Fiorina gives evidence at HP merger trial

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Fiorina gives evidence at HP merger trial

Hewlett-Packard chairwoman and chief executive officer Carly Fiorina told a packed courtroom yesterday that she did not tell shareholders or directors about internal documents - which said the HP/Compaq merger would not meet publicly released financial projections - because to do so would have been "irresponsible".

Fiorina insisted that the data did not reflect the entire financial picture surrounding the merger between the two companies.

Her testimony came on the first day of a hearing prompted by a lawsuit filed last month by Walter Hewlett, a dissident HP board member seeking to block the merger.

The documents suggest that internal sources at HP knew the merger would lead to greater losses than first believed and that, instead of a 12-13% accretion rate for company shares there would actually be a 10% loss.

In his opening remarks, Hewlett's attorney, Stephen Neal, said that the documents indicated that HP's management knew there were financial problems with the merger but they did not tell shareholders.

He added that even though they were aware of this, they were appearing on television and meeting with shareholders and analysts to assert the merger figures released last fall were, more or less, correct.

Neal buttressed that argument in his opening remarks by releasing an excerpt from Compaq CEO Michael Capellas' personal journal where he questioned the success of the merger.

Fiorina said she expects to be about 13,000 layoffs after the merger, not the 15,000 the company originally projected. She went on to say that she expected about 10,000 jobs would be eliminated because of duplication.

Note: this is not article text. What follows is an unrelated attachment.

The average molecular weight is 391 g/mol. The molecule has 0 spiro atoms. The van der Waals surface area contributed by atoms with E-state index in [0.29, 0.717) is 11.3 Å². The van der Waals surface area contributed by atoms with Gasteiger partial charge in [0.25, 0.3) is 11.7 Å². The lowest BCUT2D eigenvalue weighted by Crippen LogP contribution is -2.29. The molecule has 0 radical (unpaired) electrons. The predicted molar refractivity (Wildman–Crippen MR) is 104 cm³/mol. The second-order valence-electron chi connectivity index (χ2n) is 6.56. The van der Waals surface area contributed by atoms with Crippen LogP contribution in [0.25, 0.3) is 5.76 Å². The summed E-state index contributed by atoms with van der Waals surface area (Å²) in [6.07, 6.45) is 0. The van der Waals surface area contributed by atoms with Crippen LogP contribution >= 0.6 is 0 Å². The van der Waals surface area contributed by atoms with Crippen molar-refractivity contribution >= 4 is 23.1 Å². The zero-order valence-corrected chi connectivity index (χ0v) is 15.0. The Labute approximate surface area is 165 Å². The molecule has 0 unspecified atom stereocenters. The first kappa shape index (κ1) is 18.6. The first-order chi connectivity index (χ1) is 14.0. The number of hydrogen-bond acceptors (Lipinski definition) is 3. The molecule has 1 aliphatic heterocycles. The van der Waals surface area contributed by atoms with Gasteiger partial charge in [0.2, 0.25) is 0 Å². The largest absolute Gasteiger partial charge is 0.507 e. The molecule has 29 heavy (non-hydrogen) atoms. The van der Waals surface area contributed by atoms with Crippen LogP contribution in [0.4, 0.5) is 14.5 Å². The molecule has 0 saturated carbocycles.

But, she added, the combined company was likely to end up creating new jobs, perhaps reducing the number of layoffs.

Neal is expected to eventually focus on HP's relationship with Deutsche Bank. He said documents show that Deutsche Bank's commercial side had gone to HP and asked to help it with the merger. They also show that Deutsche Bank would have received a $1m success fee if the merger went through.

Despite this, other Deutsche Bank managers had, originally, cast the bank's 25 million shares against the merger. It was only after Fiorina and HP chief financial officer Robert Wayman made a last-minute pitch to the bank in a conference call that it decided to switch 17 million shares.

Bank managers working with HP and those overseeing how the bank would vote were present, and Neal has suggested that there was an erosion of the "ethical wall" between the two groups.

Earlier, Hewlett's lawyer pointed to journal entries made by Capellas in which he wrote that the merger would be a case study for business students for years to come and that under its "current course and speed, we will fail".

Neal went on to present a variety of documents which, he said, showed an internal HP/Compaq committee had a much bleaker financial outlook on results of the merger than those made by managements' public statements.

HP's attorneys contended in their opening statements that those documents were out of context and purposefully conservative.

In addition to Fiorina, Wayman and HP board member Phil Condit, who is chairman and chief executive of Boeing, are scheduled to testify in the trial to determine whether HP's management tried to buy the votes of Deutsche Bank.

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